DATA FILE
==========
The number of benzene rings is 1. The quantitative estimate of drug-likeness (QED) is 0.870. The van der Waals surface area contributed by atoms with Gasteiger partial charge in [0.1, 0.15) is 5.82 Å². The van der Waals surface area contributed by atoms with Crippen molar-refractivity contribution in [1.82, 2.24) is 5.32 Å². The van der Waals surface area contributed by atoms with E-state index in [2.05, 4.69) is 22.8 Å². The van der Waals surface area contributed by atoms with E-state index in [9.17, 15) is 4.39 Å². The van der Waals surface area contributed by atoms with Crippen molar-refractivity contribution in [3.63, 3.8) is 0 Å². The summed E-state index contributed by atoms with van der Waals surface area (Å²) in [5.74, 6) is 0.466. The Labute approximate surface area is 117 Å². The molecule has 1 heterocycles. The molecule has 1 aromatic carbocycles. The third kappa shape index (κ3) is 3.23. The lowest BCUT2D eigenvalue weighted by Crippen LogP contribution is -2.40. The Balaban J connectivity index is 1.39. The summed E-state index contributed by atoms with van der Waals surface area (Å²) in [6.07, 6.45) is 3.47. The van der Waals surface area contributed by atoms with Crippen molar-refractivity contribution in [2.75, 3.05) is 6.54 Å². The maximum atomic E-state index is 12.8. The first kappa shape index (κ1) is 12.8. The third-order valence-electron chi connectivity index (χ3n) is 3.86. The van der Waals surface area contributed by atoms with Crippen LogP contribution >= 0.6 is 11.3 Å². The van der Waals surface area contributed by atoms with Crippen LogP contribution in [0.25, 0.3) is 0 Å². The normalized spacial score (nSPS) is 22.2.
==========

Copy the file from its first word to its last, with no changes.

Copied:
The number of benzene rings is 1. The quantitative estimate of drug-likeness (QED) is 0.870. The van der Waals surface area contributed by atoms with Gasteiger partial charge in [0.1, 0.15) is 5.82 Å². The van der Waals surface area contributed by atoms with Crippen molar-refractivity contribution in [1.82, 2.24) is 5.32 Å². The van der Waals surface area contributed by atoms with E-state index in [2.05, 4.69) is 22.8 Å². The van der Waals surface area contributed by atoms with E-state index in [9.17, 15) is 4.39 Å². The van der Waals surface area contributed by atoms with Crippen molar-refractivity contribution in [3.63, 3.8) is 0 Å². The summed E-state index contributed by atoms with van der Waals surface area (Å²) in [5.74, 6) is 0.466. The Labute approximate surface area is 117 Å². The molecule has 1 heterocycles. The molecule has 1 aromatic carbocycles. The third kappa shape index (κ3) is 3.23. The lowest BCUT2D eigenvalue weighted by Crippen LogP contribution is -2.40. The Balaban J connectivity index is 1.39. The summed E-state index contributed by atoms with van der Waals surface area (Å²) in [6.07, 6.45) is 3.47. The van der Waals surface area contributed by atoms with Crippen molar-refractivity contribution in [2.75, 3.05) is 6.54 Å². The maximum atomic E-state index is 12.8. The first kappa shape index (κ1) is 12.8. The third-order valence-electron chi connectivity index (χ3n) is 3.86. The van der Waals surface area contributed by atoms with Crippen LogP contribution >= 0.6 is 11.3 Å². The van der Waals surface area contributed by atoms with Crippen LogP contribution in [0.25, 0.3) is 0 Å². The normalized spacial score (nSPS) is 22.2.